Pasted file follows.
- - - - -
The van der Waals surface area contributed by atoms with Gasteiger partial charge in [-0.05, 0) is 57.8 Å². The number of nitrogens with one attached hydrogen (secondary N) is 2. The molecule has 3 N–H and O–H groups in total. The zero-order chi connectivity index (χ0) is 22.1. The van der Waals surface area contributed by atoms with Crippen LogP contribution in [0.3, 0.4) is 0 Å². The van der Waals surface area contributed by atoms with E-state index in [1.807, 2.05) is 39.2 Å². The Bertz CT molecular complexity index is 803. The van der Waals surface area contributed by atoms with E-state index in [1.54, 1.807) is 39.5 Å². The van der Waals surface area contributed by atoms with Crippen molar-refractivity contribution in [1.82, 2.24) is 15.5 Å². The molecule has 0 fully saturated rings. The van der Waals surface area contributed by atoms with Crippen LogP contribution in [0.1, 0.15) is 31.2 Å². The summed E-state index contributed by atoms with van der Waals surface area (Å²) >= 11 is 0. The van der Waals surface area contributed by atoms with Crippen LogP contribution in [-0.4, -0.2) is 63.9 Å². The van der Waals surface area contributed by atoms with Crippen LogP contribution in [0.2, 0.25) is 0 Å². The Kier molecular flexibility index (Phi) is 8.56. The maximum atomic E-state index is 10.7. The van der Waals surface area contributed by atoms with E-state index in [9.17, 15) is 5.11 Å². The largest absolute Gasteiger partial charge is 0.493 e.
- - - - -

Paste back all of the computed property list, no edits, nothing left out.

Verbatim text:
The van der Waals surface area contributed by atoms with Gasteiger partial charge in [-0.05, 0) is 57.8 Å². The number of nitrogens with one attached hydrogen (secondary N) is 2. The molecule has 3 N–H and O–H groups in total. The zero-order chi connectivity index (χ0) is 22.1. The van der Waals surface area contributed by atoms with Crippen LogP contribution in [0.3, 0.4) is 0 Å². The van der Waals surface area contributed by atoms with E-state index in [1.807, 2.05) is 39.2 Å². The Bertz CT molecular complexity index is 803. The van der Waals surface area contributed by atoms with E-state index in [1.54, 1.807) is 39.5 Å². The van der Waals surface area contributed by atoms with Crippen molar-refractivity contribution in [1.82, 2.24) is 15.5 Å². The molecule has 0 fully saturated rings. The van der Waals surface area contributed by atoms with Crippen LogP contribution in [0.1, 0.15) is 31.2 Å². The summed E-state index contributed by atoms with van der Waals surface area (Å²) >= 11 is 0. The van der Waals surface area contributed by atoms with Crippen LogP contribution in [-0.4, -0.2) is 63.9 Å². The van der Waals surface area contributed by atoms with Crippen LogP contribution in [0.2, 0.25) is 0 Å². The Kier molecular flexibility index (Phi) is 8.56. The maximum atomic E-state index is 10.7. The van der Waals surface area contributed by atoms with E-state index in [9.17, 15) is 5.11 Å². The largest absolute Gasteiger partial charge is 0.493 e.